Business owners know that in order to drive ample traffic to their websites, they must employ techniques that land them at the top of Google search engine results. With the right content and keywords, companies benefit from more clicks and increased website traffic, increasing their customer base.
However, search engine optimization can be a complicated game, with standards constantly evolving to reflect the true quality of a website’s content. With Google’s new Panda algorithm, it isn’t enough to pad a website with keyword-rich marketing collateral; companies must generate content that is informative and engaging.
By learning more about the way Google rankings currently operate, you can discover how to implement a content marketing strategy that raises your company’s virtual profile, attracts customers, and ultimately improves your bottom line.
How Panda 4.0 Changed the SEO Game
Before Google implemented Panda, search engine results often granted higher rankings to websites heavy in keywords, but low on substance. This became frustrating for users, who took to the internet to find answers to their questions and instead found piles of marketing collateral that were search engine optimized to uselessness.
Then, in February 2011, the Panda algorithm came along. This filter is informed by Google Quality raters that score websites based on factors like trustworthiness and authority. Instead of rating specific pages on a website, it ranks an entire website or one section, providing a more accurate picture of its quality.
Introducing Panda immediately gave the edge to sites with higher quality content, such as news and social networking sites. The casualties included websites with high amounts of marketing content, an unfortunate portion of which were small businesses.
Qualities of Google-Friendly Websites
Although it now takes more effort to craft a website that passes Panda’s muster, a few tweaks to your content can yield massive results. According to the search engine itself, Google-friendly websites incorporate the following characteristics:
Informative. Keywords are still key, but they should be included in content that is highly useful to the reader and doesn’t seek only to market a product.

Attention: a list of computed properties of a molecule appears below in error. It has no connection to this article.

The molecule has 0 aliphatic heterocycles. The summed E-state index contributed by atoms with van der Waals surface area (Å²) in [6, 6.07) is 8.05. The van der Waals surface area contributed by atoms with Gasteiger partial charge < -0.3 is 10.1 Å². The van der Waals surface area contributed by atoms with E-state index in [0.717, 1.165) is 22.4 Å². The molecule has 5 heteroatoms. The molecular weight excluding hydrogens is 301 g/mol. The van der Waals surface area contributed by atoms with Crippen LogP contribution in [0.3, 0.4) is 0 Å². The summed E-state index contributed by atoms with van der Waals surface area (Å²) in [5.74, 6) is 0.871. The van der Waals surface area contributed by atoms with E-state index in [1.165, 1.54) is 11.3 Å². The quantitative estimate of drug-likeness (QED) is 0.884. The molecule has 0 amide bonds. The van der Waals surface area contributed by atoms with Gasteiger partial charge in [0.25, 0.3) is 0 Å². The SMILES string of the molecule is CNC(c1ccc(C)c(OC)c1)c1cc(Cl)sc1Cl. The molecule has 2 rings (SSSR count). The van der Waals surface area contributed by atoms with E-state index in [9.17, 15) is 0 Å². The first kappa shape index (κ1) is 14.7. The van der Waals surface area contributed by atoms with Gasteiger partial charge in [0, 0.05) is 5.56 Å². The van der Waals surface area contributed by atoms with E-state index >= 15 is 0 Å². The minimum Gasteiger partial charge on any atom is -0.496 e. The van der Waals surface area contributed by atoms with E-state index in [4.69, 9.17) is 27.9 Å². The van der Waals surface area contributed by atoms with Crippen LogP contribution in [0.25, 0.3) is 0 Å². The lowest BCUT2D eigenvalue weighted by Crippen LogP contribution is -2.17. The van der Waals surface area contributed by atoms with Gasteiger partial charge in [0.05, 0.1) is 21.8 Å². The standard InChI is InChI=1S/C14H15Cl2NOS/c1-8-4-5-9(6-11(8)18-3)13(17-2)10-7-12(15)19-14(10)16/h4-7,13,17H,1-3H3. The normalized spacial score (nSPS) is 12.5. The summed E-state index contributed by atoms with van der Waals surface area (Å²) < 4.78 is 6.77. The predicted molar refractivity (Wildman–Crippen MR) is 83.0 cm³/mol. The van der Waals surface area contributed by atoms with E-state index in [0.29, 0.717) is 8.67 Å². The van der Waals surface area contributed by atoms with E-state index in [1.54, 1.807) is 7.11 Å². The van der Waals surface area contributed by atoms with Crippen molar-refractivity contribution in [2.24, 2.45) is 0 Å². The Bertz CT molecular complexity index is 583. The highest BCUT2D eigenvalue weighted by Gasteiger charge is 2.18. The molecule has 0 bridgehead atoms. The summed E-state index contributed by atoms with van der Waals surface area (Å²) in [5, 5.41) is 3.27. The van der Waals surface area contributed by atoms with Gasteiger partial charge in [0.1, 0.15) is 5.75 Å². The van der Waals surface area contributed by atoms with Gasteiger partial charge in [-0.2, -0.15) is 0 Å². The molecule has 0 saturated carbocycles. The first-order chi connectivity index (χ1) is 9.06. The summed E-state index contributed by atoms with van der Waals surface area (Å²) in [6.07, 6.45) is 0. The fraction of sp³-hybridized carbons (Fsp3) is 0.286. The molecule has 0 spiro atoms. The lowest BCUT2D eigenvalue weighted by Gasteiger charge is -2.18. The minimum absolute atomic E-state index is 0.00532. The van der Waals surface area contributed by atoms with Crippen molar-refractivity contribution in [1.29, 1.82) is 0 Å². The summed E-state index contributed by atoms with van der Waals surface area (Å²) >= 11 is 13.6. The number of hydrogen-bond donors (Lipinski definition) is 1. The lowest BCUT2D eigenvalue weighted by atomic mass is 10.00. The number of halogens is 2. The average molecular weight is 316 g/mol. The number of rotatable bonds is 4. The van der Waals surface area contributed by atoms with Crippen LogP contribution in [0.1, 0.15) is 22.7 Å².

Natural links. When other websites find your content and decide to link to it, Google detects this using text-matching techniques that categorize links as “votes.” However, the Panda algorithm can also detect when links are placed only to make a site appear more popular.
Accessible. Logical link structures are essential to search engine friendly sites. Make sure every page can be reached by one or more static text links.
Honest. Deceptive practices such as keyword lists, “cloaked” pages, “crawler only” pages, and multiple URLs aren’t worth the effort. It is always better to create usable content that you intend users to read and enjoy.
Ultimately, Google’s changes to search engine rankings are a positive outcome for businesses and consumers alike. They offer companies an opportunity to generate relevant and valuable content that will establish them as thought leaders in their industries. At the same time, individuals searching for information, products, or services are now more likely to locate businesses that can meet their needs.
In short, Panda 4.0 equips your company with the ability to use search engine results to connect with the consumers that are most likely to convert. It’s a win-win for everyone involved.
How has Panda 4.0 had an effect on your company? Tweet at us or share with us in the comments below!